VIA, installation at Southern Exposure, San Francisco, California, 2001
At first glance Anna Von Mertens‘ work looks spare and minimal. She has said that her medium is more the bed than it is quilts. Her installations extend beyond the carefully arranged quilts onto the floor and walls of the space. All these factors add up to high art, which left me a little cold, but the revelation for me was reading the descriptions of her work and making the connection with what our very own Weeks Ringle calls “big ideas.” That is, starting the quilting process with an overarching idea that guides the selection of colors, the piecing, through to the quilting and the finishing. You just might call Von Mertens’ ideas huge, and they’re ideas that aren’t completed after the binding is put on.
Meet and Separate (detail), 1999
Von Mertens dyes and quilts by hand. Her color choices and piecing are systematic, based on ideas like the heights of her and her brother growing up, friends’ and family members’ descriptions of the afternoon sky, video games, and Martha Stewart paint chips. Her painstakingly detailed hand stitching is the most impressive layer of meaning: bird migration patterns, circuit boards, topographical maps of land and even her own body, cell structures, star rotation patterns, nuclear explosions, and many other kinds of charts and maps. Her groupings of the individual quilts and the extension of the patterns onto the walls and floors of the room provide still another layer, just one that is transient.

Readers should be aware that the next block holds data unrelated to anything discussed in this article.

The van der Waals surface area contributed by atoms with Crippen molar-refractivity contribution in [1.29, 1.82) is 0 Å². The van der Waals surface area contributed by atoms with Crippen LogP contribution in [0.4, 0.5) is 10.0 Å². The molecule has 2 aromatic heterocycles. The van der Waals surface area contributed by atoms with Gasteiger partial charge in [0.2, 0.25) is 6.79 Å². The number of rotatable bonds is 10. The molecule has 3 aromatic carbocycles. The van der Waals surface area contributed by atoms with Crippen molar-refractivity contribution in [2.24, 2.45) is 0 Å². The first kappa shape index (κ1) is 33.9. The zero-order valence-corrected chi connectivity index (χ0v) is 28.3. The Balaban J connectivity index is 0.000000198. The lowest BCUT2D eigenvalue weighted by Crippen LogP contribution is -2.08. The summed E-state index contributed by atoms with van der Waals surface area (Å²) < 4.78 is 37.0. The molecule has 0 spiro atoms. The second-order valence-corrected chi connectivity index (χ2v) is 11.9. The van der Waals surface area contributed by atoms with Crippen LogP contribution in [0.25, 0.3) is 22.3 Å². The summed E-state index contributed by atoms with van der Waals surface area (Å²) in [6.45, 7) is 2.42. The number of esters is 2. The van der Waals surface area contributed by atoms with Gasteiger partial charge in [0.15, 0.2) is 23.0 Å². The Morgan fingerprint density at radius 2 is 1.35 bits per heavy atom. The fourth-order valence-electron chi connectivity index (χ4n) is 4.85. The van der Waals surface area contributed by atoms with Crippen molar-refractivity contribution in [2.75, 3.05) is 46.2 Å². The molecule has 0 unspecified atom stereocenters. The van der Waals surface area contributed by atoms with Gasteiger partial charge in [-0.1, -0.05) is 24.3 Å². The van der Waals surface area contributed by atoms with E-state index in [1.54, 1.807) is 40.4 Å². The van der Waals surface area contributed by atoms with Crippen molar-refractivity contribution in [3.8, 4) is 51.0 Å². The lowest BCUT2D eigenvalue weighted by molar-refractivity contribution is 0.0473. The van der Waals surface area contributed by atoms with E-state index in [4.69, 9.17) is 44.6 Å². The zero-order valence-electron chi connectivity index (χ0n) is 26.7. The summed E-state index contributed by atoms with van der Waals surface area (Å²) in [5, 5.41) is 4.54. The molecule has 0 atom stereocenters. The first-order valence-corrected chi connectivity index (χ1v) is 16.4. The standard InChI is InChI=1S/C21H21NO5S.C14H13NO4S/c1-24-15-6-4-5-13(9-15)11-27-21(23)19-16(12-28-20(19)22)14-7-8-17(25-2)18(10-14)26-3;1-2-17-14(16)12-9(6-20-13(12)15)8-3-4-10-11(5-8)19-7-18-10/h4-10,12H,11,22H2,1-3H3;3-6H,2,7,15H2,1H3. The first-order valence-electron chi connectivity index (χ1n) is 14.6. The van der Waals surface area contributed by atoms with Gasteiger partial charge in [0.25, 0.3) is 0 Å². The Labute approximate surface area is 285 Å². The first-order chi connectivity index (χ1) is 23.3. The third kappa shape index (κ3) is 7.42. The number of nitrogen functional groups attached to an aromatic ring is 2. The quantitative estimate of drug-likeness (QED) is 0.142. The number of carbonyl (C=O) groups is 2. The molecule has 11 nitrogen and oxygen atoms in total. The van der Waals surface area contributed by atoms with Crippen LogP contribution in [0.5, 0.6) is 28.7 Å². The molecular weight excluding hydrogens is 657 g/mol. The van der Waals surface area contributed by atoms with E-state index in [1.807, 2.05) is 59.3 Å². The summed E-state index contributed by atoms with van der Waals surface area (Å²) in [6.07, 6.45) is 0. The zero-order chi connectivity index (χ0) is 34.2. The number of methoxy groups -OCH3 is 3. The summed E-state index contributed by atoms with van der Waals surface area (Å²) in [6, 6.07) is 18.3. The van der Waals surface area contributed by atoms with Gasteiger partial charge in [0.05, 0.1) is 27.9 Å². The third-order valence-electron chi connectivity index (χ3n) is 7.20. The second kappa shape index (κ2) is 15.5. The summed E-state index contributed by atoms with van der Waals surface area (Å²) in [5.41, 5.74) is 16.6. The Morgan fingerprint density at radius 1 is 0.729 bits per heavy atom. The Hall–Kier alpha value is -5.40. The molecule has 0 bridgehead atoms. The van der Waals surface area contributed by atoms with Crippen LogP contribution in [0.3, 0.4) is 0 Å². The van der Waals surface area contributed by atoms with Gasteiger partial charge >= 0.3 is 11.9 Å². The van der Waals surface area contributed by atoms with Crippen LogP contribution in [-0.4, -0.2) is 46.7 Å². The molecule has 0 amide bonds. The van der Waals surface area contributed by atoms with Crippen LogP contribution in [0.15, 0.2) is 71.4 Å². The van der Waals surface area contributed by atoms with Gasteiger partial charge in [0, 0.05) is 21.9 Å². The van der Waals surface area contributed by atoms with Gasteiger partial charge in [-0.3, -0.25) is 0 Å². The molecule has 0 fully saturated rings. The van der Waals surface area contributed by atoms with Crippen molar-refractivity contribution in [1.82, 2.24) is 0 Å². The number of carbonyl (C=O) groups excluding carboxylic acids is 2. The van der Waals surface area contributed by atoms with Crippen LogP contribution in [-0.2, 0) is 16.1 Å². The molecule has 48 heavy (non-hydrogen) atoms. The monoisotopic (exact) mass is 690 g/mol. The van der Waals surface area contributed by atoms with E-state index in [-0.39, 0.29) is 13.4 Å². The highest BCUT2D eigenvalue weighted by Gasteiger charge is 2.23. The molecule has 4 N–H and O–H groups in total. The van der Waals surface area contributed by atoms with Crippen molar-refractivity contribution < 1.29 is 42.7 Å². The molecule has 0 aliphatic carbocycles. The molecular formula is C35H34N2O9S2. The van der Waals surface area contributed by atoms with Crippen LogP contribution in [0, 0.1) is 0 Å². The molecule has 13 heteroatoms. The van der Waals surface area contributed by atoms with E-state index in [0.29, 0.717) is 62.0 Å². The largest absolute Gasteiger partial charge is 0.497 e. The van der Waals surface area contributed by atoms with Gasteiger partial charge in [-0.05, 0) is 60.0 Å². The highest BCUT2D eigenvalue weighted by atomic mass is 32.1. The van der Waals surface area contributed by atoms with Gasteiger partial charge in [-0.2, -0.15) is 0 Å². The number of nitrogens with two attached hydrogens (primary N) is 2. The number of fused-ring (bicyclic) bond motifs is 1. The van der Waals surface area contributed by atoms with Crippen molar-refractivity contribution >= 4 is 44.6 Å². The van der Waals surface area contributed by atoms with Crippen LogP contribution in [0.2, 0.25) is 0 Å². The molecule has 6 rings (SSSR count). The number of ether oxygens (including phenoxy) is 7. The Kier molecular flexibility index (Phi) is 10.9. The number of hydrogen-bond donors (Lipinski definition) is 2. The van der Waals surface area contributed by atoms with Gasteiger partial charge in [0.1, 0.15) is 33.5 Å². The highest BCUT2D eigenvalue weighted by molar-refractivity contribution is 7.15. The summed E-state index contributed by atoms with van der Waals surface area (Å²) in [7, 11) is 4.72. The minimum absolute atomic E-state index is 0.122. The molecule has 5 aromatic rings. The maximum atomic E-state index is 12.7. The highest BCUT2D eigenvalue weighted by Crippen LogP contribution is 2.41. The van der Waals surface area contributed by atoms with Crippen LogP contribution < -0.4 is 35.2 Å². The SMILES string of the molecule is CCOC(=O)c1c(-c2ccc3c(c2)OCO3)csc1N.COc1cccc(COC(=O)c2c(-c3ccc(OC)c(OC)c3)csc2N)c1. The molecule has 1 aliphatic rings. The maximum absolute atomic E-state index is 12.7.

Black and White (Black) (detail), 2004
See Von Mertens at work in this video segment from U.S. public television station KQED’s program called Spark.
MATRIX 207/Suggested North Points, installation at the Berkeley Art Museum, Berkeley, California, 2003
(all images from Anna Von Mertens’ website)
Many thanks to Gina for the link!